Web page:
In general, there are usually several different approaches to accomplishing a set task. In most cases we can almost always expect to see some sort of margin of error. Every poll ever taken always has the addendum of plus or minus a certain number. While this error margin can be acceptable in a poll or survey and possibly even when judging how long it will take to arrive at a given destination, there are some instances where this is more of an unacceptable loss.
I am referring to the high cost of unready leads. Again, in some instances it is not a problem. If you are a telemarketer and you make an average of about 50 calls per day and only five accept what you have to offer, you have a 10 percent efficiency rating. Unfortunately, this is not the case for every situation.
Customer Relationship Management (CRM) is a company-wide business strategy that is specifically designed to reduce costs and increase profitability by solidifying customer satisfaction, loyalty, and advocacy.
When we refer to true CRM we are talking about circumstances that bring together information from all data sources within an organization. Sometimes it is more appropriate to get this information from outside the organization. However the information is received, it gives one, comprehensive view of each customer in real time. In turn, this allows employees who have to deal with customers in such areas as sales, customer support and marketing the ability to make quick yet very informed decisions.
According to an article published in DestinationCRM.com recently, when it comes to most organizations, what gets pushed along to the sales team is incomplete, inaccurate, outdated and often completely useless. This becomes alarmingly clear when you can answer more questions that the sales pros.
This is ill-advised, as it is something that can cost a company a lot of money, as well as being a complete waste of time. The article attempts to take a realistic look at the actual cost of unready leads. Is there a way to come up with a new strategy, something that can end the waste?
I have worked for several organizations where the sales team wanted to please the customer and offer them more than was actually doable. This is the result of a sales team that hand picks leads based solely on intuition and what their gut tells them is right. When you pair this with the marketing team, you will find that it is almost impossible for there to be any type of collaboration. If marketing is left out in the cold due to poor lead quality, the ultimate result is going to be a lack of revenue.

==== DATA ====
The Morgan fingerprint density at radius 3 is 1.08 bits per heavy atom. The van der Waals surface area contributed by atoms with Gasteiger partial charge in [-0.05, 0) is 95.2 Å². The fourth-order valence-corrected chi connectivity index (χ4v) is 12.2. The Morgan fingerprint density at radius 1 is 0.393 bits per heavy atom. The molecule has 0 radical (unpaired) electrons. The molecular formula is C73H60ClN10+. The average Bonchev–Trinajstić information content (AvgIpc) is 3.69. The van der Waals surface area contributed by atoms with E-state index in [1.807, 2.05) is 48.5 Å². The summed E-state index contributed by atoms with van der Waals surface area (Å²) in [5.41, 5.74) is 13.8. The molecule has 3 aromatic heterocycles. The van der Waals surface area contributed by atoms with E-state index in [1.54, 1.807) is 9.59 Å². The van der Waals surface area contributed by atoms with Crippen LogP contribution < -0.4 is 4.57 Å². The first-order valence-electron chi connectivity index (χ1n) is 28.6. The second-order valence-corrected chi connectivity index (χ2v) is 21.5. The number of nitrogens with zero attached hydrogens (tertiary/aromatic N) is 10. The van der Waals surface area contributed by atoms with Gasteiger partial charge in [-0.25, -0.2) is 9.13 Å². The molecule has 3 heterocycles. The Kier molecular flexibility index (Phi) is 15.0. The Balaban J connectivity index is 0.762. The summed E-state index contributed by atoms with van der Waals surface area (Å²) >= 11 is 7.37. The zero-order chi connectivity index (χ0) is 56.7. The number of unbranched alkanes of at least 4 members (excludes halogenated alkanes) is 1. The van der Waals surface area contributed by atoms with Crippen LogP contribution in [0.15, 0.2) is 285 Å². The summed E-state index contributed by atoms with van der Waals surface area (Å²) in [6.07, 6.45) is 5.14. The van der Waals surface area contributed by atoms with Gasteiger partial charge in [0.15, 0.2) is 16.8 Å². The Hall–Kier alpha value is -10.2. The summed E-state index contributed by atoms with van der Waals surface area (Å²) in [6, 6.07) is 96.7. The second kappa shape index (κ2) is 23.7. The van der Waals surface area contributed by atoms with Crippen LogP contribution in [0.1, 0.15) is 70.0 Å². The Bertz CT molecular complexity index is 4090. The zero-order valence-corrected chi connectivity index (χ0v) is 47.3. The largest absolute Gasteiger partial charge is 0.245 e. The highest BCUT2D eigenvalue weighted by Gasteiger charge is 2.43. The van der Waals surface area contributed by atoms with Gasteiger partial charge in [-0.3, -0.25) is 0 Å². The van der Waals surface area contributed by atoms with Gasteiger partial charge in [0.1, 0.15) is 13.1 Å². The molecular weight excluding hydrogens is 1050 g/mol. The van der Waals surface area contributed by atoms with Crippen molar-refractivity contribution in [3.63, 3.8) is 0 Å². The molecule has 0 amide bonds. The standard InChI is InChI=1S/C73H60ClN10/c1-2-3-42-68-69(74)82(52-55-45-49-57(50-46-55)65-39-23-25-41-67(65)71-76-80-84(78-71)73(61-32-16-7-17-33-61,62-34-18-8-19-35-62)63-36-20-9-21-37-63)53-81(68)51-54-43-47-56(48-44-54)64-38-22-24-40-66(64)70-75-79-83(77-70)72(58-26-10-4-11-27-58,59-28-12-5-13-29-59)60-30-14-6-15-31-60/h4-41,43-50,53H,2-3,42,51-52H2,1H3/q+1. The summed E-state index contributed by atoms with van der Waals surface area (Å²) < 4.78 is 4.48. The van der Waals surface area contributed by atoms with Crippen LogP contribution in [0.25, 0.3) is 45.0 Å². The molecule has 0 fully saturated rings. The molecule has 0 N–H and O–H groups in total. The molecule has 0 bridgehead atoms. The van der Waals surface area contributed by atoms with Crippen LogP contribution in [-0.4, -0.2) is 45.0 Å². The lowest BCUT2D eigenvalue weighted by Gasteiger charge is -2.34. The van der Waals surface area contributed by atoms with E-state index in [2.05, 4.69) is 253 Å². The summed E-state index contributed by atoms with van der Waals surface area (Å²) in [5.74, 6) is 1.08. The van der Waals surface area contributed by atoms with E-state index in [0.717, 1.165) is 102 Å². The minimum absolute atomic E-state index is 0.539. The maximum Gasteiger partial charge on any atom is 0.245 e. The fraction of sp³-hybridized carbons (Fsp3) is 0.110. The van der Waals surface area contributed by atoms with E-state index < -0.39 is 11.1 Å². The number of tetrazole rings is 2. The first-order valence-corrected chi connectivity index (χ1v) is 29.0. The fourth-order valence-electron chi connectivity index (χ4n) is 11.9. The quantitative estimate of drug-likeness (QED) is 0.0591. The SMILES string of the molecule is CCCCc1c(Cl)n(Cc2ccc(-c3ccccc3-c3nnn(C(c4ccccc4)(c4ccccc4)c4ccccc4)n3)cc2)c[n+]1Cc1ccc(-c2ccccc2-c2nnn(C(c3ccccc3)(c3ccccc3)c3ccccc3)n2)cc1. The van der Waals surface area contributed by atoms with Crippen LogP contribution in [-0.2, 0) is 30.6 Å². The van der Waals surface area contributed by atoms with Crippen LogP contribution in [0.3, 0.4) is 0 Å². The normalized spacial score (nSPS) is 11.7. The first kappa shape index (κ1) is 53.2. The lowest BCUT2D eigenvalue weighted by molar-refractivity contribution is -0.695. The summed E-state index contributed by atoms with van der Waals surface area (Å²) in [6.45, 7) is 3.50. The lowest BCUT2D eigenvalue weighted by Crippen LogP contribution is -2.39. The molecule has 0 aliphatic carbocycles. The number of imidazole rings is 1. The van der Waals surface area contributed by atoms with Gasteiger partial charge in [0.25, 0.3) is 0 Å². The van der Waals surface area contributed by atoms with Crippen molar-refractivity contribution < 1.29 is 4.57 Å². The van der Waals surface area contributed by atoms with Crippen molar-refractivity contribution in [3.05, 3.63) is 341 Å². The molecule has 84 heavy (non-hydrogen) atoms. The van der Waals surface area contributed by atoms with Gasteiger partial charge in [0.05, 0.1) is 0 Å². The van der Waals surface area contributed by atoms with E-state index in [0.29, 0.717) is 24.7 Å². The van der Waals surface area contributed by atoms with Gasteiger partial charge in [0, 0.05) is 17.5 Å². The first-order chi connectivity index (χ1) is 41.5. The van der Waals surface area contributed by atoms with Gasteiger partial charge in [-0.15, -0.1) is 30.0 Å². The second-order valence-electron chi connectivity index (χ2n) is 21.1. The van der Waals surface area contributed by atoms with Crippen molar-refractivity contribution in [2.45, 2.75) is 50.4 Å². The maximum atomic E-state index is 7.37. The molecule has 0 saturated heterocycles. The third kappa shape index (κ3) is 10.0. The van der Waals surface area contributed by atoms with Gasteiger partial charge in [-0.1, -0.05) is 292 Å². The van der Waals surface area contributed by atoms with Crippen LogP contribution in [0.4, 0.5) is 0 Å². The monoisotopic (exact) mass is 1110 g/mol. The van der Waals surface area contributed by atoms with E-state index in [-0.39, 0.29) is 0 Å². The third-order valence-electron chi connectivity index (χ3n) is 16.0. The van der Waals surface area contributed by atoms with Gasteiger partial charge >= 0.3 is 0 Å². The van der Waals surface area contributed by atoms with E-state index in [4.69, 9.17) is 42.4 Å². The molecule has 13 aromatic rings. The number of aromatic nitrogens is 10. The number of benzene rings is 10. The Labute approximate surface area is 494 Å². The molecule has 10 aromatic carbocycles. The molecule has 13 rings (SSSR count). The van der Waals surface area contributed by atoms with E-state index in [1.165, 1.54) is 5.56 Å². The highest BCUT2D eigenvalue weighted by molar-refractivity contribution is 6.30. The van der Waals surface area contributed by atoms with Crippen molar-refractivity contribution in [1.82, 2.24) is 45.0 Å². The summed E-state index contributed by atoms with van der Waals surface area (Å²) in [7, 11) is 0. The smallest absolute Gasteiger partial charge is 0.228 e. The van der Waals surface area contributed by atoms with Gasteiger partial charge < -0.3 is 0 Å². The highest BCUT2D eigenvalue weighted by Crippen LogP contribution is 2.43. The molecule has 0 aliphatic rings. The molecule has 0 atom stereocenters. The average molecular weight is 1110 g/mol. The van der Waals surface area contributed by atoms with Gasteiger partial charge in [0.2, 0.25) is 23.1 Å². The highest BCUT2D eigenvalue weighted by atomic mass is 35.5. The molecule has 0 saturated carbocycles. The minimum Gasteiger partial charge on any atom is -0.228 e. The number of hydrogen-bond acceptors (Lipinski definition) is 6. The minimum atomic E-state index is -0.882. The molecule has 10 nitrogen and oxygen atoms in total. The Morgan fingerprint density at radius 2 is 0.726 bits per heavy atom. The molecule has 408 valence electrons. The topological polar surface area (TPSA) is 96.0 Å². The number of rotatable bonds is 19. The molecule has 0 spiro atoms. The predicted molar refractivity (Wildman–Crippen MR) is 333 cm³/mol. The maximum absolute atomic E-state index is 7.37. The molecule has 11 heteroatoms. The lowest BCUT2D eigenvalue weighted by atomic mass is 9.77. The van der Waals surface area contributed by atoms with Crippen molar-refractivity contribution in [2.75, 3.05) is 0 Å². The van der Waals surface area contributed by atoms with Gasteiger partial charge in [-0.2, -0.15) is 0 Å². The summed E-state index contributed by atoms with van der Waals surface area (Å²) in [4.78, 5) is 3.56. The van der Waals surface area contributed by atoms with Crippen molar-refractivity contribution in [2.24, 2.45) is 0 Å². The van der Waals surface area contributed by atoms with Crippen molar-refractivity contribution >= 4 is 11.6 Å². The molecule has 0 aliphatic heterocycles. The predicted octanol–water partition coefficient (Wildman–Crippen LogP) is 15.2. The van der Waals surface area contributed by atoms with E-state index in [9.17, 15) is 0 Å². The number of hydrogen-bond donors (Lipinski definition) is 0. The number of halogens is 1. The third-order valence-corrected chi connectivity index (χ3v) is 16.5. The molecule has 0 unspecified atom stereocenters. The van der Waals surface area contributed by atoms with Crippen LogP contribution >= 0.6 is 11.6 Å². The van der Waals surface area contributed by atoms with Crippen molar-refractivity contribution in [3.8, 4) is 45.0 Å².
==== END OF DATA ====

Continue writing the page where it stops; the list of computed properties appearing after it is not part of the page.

If this type of situation continues, the company will surely be looking at a decline in sales, which will ultimately result in a loss of revenue. If this is something that your competitors have a better understanding of than your sales teams, the bottom line result is that their leads will be ready and they can close the deal, leaving you with unready leads.
I mentioned earlier that sometimes a salesperson will offer more than can be realized. This has the calamitous goal of frustrating the customer. The same is true without an effective qualification process. Not only will the sales and marketing teams miss out on valid opportunities they may also send out the wrong message, thus leading to more frustration on the customer side and of course the end result will be a loss of revenue.
If there is one thing that you cannot do in business, it is to leave your customers with a feeling of dissatisfaction. The focus needs to be on being able to deliver better quality leads. If this is accomplished at the beginning of the process, you could be looking at a remarkable improvement in several areas, such as marketing and sales synergy and productivity, and this will ultimately lead to sales and customer satisfaction.
It is important to find the right process that can be beneficial in generating sales-ready probabilities. Destination CRM.com suggests that the first step to have a clear-cut definition of your ideal customer. This now becomes the criteria that will be used to identify similar organizations or individuals that will fall under the category of ready leads.
We live in a generation of being connected everywhere all of the time, so why not use these social media channels to see what everyone is looking for. This could lead you straight to your ideal customer. What do they follow or discuss on social media? What do they say about their challenges, solutions, and questions on industry forums? What events do they check into, attend, or discuss? This becomes useful information that again can put you on the right track to quality, ready leads.
Edited by Rory J. Thompson